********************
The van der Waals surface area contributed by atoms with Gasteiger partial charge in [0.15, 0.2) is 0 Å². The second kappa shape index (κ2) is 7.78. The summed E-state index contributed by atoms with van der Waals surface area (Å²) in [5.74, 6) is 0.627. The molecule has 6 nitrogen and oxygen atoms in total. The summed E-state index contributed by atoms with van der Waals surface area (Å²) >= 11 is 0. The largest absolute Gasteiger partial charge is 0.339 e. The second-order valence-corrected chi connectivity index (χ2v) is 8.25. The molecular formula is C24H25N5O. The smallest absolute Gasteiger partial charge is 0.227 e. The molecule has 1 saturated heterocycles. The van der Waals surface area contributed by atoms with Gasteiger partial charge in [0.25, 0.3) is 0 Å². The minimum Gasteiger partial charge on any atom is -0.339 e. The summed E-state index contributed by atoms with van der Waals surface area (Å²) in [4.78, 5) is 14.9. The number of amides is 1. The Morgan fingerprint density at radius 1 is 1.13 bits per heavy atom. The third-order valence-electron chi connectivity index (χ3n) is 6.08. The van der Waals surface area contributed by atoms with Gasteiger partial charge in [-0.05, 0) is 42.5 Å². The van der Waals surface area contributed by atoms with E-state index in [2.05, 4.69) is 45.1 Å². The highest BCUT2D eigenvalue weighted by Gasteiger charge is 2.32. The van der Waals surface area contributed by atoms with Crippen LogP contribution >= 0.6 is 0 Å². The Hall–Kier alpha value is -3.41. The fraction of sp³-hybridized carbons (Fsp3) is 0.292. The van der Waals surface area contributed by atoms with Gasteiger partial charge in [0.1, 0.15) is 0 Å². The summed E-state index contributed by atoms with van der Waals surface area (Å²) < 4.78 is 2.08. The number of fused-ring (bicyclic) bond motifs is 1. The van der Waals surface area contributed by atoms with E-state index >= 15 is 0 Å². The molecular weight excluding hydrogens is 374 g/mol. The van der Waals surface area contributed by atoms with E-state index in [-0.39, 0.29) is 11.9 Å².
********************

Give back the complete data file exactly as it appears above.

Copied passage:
The van der Waals surface area contributed by atoms with Gasteiger partial charge in [0.15, 0.2) is 0 Å². The second kappa shape index (κ2) is 7.78. The summed E-state index contributed by atoms with van der Waals surface area (Å²) in [5.74, 6) is 0.627. The molecule has 6 nitrogen and oxygen atoms in total. The summed E-state index contributed by atoms with van der Waals surface area (Å²) >= 11 is 0. The largest absolute Gasteiger partial charge is 0.339 e. The second-order valence-corrected chi connectivity index (χ2v) is 8.25. The molecular formula is C24H25N5O. The smallest absolute Gasteiger partial charge is 0.227 e. The molecule has 1 saturated heterocycles. The van der Waals surface area contributed by atoms with Gasteiger partial charge in [0.25, 0.3) is 0 Å². The minimum Gasteiger partial charge on any atom is -0.339 e. The summed E-state index contributed by atoms with van der Waals surface area (Å²) in [4.78, 5) is 14.9. The number of amides is 1. The Morgan fingerprint density at radius 1 is 1.13 bits per heavy atom. The third-order valence-electron chi connectivity index (χ3n) is 6.08. The van der Waals surface area contributed by atoms with Gasteiger partial charge in [-0.05, 0) is 42.5 Å². The van der Waals surface area contributed by atoms with E-state index in [2.05, 4.69) is 45.1 Å². The highest BCUT2D eigenvalue weighted by Gasteiger charge is 2.32. The van der Waals surface area contributed by atoms with Crippen LogP contribution >= 0.6 is 0 Å². The Hall–Kier alpha value is -3.41. The fraction of sp³-hybridized carbons (Fsp3) is 0.292. The van der Waals surface area contributed by atoms with Gasteiger partial charge in [0.1, 0.15) is 0 Å². The summed E-state index contributed by atoms with van der Waals surface area (Å²) < 4.78 is 2.08. The number of fused-ring (bicyclic) bond motifs is 1. The van der Waals surface area contributed by atoms with E-state index >= 15 is 0 Å². The molecular weight excluding hydrogens is 374 g/mol. The van der Waals surface area contributed by atoms with E-state index in [-0.39, 0.29) is 11.9 Å².